Know Your Cookware
Clean Eating|May - June 2019

Up your game by choosing the right type of cookware for the job.

The selection of cookware at a kitchen store can feel dizzying — and the questions pile up quickly when browsing. Why are some pots and pans so much more expensive than others? What is the deal with cast iron? Are nonstick pans toxic? Luckily, the answers are close at hand. These are the most common varieties of cookware and why you’d choose one over another.

NONSTICK

Lightweight, multipurpose and inexpensive, nonstick pans are popular for a reason. They’re made from aluminum or stainless steel and covered in one of two types of nonstick coating, known as traditional (or Teflon) or ceramic. On a traditional nonstick pan, the coating is often made from a compound called polytetrafluoroethylene (PTFE). While most of the data suggests it’s safe, it’s unwise to heat a nonstick pan above 500°F, as it can emit gases that are toxic to birds (and unhealthy for humans). Don’t leave your pan empty over a flame, as this can cause the temperature to go too high. Another chemical known as perfluorooctanoic acid (PFOA) is also used in the process of making Teflon. While PFOA is a carcinogen, virtually none of the chemical is left in the final product as it’s burned off during manufacturing. In fact, the American Cancer Society does not consider it to be present in high enough quantities in pans to be harmful. However, PFOA and its salts do have damaging ecological effects, particularly on wildlife, so it’s worth looking for pans made without it.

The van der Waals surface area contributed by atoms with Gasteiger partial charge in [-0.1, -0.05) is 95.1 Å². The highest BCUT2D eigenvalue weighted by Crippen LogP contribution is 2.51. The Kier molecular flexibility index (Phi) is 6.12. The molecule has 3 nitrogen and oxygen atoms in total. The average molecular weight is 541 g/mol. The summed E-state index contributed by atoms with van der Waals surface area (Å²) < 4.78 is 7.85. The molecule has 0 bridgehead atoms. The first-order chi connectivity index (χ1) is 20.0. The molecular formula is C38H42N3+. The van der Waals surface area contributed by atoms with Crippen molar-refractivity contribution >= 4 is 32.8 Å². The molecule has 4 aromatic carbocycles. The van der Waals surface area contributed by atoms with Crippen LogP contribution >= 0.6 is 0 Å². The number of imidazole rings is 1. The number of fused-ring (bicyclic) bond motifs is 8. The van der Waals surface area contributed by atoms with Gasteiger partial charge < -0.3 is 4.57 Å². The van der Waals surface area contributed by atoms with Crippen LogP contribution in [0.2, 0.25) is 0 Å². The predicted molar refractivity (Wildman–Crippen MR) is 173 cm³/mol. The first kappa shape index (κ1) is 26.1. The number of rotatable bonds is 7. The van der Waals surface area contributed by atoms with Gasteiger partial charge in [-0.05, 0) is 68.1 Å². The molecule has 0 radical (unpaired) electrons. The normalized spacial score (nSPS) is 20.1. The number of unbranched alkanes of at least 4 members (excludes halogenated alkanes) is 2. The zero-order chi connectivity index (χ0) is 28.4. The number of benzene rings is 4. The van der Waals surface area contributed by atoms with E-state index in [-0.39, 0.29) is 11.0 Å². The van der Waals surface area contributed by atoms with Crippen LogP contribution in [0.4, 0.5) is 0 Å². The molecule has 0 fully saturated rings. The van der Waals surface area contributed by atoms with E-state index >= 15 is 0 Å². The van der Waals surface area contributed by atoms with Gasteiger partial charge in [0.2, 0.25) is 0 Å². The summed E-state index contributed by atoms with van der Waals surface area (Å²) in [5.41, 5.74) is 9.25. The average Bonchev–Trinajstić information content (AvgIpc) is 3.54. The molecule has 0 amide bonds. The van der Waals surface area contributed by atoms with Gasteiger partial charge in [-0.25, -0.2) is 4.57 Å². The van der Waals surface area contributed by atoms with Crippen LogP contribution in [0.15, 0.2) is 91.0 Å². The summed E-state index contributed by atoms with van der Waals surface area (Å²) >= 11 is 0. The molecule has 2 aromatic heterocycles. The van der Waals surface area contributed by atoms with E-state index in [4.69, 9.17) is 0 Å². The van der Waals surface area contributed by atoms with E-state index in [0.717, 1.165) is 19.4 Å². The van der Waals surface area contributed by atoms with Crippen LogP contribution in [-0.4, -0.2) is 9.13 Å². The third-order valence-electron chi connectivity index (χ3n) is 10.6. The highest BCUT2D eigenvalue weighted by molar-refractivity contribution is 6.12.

A “ceramic” nonstick pan is actually a misnomer — it’s coated with silicon, not ceramic. (It got its name because silicon is made with sand, like ceramics, and the smooth surface resembles porcelain.) Unlike traditional nonstick pans, they are safe up to 800°F.

If you’ve started to notice your nonstick pan sticking, there might be a surprise culprit: Cooking spray.

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